Calibration is the process of adjusting model parameter values to obtain a closer fit between observed and simulated variables. The issue is contentious from two main perspectives. First, some may say that if the model has been properly constructed to adequately represent the processes being simulated and the parameters have been properly measured and applied, then calibration should not be necessary. Allied to this is a further notion that calibration is the act of finding the “fiddle factors” that force a model to be correct when, in fact, it isn’t and perhaps either the wrong model was chosen for the circumstances or the model needs instead to be rethought.
The issue is thorny because there are very few industry standard guidelines for model calibration. And then, how does a modeler know when the calibration is good enough and the model fit-for-use? For calibration to be possible, there must be data. This is often part of the problem as the observed data for variables being simulated may be sparse (spatially and temporally), may have questionable accuracy (interpolated?), may not be continuous, may even be just inaccessible (bureaucracy, confidentiality), or deemed too expensive to collect. Without adequate data on which to base a calibration, applying simulation models can become an act of faith. So, even the simplest of simulation models need some form of calibration. There are a number of reasons why simulation outputs do not fit observed data and, hence, the justifiable need for calibration:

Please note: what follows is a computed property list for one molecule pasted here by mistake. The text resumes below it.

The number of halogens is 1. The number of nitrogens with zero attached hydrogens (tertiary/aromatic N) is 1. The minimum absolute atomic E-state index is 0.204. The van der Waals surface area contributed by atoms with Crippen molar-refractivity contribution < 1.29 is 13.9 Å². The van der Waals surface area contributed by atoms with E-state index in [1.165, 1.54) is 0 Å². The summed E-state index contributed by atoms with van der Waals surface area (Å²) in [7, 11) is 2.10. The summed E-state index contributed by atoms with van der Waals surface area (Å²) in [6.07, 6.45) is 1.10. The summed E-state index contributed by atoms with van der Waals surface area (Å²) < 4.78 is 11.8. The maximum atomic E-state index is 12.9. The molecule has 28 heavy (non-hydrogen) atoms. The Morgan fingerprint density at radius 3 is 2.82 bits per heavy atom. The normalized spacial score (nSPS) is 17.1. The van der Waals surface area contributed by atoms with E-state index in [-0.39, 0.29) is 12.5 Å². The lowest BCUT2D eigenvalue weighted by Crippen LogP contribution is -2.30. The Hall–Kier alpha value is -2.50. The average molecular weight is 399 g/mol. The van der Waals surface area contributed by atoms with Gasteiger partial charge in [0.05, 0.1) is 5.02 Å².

Models are only approximations of reality and are therefore unlikely to produce a perfect fit. Models are often expensive to create and test, new software is expensive to buy and maintain, so models have a considerable “life span” and get reused on many studies where conditions, due to natural variation, are unlikely to match those for which the model was originally constructed and tested; users also have an inertia in changing from a familiar model to one in which they are less familiar.
- Models may get reused at scales for which they were not originally constructed and tested.
- Data upon which parameter estimation is based are unlikely to be error free and may in addition have operational uncertainty induced either through GIS handling and/or in the simulation.
- Observations used in calibration are unlikely to be error free.